Fernando took another step towards motor racing’s ‘Triple Crown’ recently as he visited the McLaren Technology Centre for his 2019 IndyCar seat fit.
Only one other driver – Graham Hill – has won the Monaco Grand Prix, the Le Mans 24 Hours and the Indy 500, and this May Fernando is determined to equal that feat. It’s his second attempt to conquer the legendary 500-mile race after his impressive debut with McLaren in 2017.
Preparation is the key to building a successful Indy 500 bid – until recent years, practice and qualifying lasted almost the whole month of May. But the job begins long before then, and one of the key tasks is to ensure Fernando is comfortable in a car in which he’ll turn left 800 times at an average of 230mph, while his head and body are buffeted by forces up to four times that of gravity.
Just like a Formula 1 car, the IndyCar’s cockpit is individually finished to suit each driver’s size and shape, but there the two disciplines begin to diverge. Every F1 team designs and builds their own car, and every element of it is as tightly packaged as possible. The space allocated to the driver is every bit as ‘size zero’ as the sidepods and engine bay. On top of that, the driver’s seat is built to be removable – with the driver still in it – in case of an emergency.
In contrast, IndyCars are all built by a single supplier with a number of different engines in mind, and the cockpit is more generously proportioned to admit a broader variety of body shapes. Given the number of oval races with high average speeds on the calendar, comfort is a higher priority because driver fatigue can have dangerous consequences.
“In Formula 1 the seat is built so that it can be extracted from the car with the driver in it after an accident, and it’s basically a hard carbon-fibre shell,” says Liam Dance, Fernando’s number one mechanic.
“The cockpit of an IndyCar is a lot bigger, and it’s got more padding, so the seat itself is actually foam rather than carbon. Since the car is set up for going around an oval – high speeds, and all left-hand turns – the padding on the right-hand side is very important to get right, particularly around the head.”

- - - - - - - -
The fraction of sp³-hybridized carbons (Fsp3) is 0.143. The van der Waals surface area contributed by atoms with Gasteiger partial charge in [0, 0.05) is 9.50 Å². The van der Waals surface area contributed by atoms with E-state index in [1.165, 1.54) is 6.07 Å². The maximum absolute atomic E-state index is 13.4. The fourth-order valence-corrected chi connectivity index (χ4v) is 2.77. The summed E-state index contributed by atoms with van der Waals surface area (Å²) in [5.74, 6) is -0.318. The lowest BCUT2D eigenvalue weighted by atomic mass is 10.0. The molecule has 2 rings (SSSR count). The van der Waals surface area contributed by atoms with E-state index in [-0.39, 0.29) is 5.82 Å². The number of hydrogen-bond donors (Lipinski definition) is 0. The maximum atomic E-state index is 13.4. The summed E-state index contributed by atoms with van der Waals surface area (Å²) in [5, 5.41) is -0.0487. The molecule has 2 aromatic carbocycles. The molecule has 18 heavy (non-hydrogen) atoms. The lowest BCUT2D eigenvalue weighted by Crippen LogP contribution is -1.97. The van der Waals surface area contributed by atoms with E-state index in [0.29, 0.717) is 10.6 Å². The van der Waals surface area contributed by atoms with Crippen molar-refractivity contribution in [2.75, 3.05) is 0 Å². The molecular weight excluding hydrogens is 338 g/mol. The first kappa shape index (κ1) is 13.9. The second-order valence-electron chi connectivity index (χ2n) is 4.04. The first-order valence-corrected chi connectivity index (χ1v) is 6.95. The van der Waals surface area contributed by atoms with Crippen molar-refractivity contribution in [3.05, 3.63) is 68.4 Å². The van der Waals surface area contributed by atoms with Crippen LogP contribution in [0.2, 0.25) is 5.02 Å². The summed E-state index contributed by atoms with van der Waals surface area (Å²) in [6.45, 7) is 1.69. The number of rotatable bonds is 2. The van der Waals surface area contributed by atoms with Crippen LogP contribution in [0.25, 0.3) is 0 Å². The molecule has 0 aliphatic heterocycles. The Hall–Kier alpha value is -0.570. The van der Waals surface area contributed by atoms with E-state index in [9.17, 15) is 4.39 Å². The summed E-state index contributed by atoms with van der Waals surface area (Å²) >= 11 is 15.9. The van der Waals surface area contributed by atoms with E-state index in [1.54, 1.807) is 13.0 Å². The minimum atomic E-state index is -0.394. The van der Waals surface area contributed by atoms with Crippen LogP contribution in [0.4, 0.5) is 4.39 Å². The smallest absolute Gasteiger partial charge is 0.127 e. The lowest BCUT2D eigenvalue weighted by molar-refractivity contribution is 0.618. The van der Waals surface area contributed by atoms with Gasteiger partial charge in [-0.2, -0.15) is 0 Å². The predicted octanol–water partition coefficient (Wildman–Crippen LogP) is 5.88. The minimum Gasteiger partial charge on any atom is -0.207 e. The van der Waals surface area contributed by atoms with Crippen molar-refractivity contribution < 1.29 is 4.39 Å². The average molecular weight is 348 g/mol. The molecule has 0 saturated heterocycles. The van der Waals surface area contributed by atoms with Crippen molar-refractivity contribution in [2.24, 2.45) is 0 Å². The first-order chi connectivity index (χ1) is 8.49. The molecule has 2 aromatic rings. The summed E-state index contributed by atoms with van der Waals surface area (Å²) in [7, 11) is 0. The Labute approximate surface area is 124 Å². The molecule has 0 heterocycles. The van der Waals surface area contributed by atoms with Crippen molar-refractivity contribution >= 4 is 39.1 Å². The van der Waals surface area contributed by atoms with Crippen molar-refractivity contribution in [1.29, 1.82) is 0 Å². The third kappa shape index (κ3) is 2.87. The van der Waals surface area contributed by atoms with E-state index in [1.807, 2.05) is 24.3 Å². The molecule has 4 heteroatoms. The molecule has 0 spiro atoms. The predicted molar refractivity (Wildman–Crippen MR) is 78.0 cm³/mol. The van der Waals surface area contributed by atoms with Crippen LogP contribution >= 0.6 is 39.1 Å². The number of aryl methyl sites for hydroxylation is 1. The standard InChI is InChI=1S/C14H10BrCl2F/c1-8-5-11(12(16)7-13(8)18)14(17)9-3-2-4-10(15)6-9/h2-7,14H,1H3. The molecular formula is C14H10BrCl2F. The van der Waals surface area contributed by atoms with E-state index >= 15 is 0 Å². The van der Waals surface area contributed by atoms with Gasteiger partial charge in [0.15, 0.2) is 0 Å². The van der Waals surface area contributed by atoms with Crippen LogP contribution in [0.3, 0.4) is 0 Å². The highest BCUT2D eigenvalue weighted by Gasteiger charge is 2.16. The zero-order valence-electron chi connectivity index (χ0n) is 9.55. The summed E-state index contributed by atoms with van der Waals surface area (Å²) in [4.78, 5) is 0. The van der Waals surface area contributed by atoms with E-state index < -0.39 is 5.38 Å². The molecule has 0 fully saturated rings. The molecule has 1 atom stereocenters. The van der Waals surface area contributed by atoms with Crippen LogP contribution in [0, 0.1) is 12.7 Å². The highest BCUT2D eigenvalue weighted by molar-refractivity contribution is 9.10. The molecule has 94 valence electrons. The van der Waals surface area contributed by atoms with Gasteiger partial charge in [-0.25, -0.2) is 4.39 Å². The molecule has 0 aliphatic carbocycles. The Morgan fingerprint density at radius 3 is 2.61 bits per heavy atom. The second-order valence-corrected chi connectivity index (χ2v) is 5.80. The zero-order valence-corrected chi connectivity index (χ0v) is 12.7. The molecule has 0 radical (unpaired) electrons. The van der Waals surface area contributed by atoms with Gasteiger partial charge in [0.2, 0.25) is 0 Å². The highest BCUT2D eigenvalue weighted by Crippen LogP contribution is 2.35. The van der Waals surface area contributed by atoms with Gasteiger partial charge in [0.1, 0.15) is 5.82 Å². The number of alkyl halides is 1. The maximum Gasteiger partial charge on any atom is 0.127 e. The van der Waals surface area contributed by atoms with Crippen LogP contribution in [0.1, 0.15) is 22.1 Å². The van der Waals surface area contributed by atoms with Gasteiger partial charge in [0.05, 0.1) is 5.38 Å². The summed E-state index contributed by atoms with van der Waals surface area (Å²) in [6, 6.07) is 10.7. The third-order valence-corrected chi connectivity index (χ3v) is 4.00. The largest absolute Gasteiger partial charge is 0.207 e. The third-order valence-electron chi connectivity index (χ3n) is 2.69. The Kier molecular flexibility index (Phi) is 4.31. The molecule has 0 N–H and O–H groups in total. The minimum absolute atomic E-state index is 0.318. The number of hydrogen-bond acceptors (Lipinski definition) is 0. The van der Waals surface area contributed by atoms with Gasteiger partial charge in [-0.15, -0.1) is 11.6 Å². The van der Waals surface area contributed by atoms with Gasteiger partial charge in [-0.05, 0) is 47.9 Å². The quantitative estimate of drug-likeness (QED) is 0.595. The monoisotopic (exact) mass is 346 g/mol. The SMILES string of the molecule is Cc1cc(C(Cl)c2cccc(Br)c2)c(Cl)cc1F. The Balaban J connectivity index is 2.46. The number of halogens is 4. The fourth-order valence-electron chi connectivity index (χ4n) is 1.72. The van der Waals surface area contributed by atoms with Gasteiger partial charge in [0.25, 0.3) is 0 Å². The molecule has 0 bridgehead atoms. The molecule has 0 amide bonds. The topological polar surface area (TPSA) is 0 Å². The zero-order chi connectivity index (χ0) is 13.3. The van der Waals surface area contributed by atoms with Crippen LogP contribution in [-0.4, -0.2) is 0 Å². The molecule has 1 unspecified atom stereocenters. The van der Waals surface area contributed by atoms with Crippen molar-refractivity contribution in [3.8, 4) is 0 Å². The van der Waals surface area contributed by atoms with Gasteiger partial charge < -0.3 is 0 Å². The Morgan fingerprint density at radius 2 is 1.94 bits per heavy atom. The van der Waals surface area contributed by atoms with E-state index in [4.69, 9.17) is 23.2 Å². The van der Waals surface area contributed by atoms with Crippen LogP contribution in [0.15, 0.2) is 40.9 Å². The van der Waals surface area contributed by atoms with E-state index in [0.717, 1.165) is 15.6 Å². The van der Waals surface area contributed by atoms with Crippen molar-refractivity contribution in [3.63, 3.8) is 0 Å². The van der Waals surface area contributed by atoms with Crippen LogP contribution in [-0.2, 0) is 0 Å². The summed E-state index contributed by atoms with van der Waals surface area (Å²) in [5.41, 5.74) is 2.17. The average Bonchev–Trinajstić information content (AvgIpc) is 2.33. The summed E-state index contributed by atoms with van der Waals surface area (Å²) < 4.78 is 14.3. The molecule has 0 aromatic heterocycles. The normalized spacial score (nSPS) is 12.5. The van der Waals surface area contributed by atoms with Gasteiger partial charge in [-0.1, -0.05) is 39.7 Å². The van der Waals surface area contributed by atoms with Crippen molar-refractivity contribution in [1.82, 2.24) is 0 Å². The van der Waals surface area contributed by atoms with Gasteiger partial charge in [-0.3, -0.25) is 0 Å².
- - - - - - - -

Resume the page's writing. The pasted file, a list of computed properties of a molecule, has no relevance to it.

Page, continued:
IndyCar and F1 seat fittings begin very similarly. The driver sits in what is, in effect, a very large beanbag. Once the driver and mechanics feel that the position is right - both in terms of being able to reach the controls and being high enough to see out of the car - the bag is filled with a resin that sets the foam beads.
For F1 cars the moulding from the driver is digitally scanned, and the composites department then use that scan to build a carbonfibre shell. For IndyCar the foam moulding is trimmed and covered in fabric to be fitted into the cockpit.
“With both types of cockpit you get your pedal position and your seat belts set according to the driver’s preference and to make sure they can see out properly,” says Dance. “Then with Fernando in the IndyCar we paid a lot of attention to optimising the padding and giving him different options depending on how much support his head needs in the race.
The Indianapolis course is deceptively simple: 2.5 miles long and four 90-degree corners, each banked at nine degrees. It’s the sheer speed of the cars that makes the 200-lap race mentally and physically draining, a fact reflected in the number of on-track incidents that have been a feature of the Indy 500 in recent years. To stay sharp, Fernando needs to be cossetted – if such a thing is possible within the harsh, buzzy environment of a racing car punching a hole in the air at over 230mph.
“We also had to include padding for his legs, because every part of him will be being pushed towards the right-hand side,” says Dance. “It’s a long race and by the end of it he’ll be pretty tired - especially if he’s been pressed up against the side of the chassis.
“In F1 the driver will be using the brakes all the time throughout the lap, whereas in the Indy 500 they don’t touch them at all while they’re out on track - except when they’re going into the pitlane. So the main thing when setting up the pedals, apart from getting the reach right, is to make sure his foot isn’t anywhere near the brake pedal, that there’s no chance of him accidentally resting his foot on it. We spent a lot of time making sure that was right.”
While the practice and qualifying schedule for the Indy 500 might seem leisurely, drawn-out even, in comparison with the flurry of activity during an F1 race weekend, there are many pinch points that can catch drivers and teams out. Every second of track time counts, not just because making a car stable and driver-friendly at top speed requires engineering finesse, but also because changing weather and track conditions can radically alter car behaviour.
It’s here that a driver of Fernando’s experience can make a difference in many crucial ways, long before the engines fire up.
“With Fernando, he knows exactly what he wants,” says Dance. “He’ll tell you to the millimetre how far the steering and pedals need to be adjusted.
“Less experienced drivers might not be that sure, and you can do a seat fitting with them and they’ll say, ‘I’m happy with that.’ Then once they get out on track they might find out it isn’t really working for them - you might end up having to re-do the seat fit at the circuit between sessions.
“That can cost you important track time if you’re having to move things around. So it’s crucial to get the seat fit right first time.”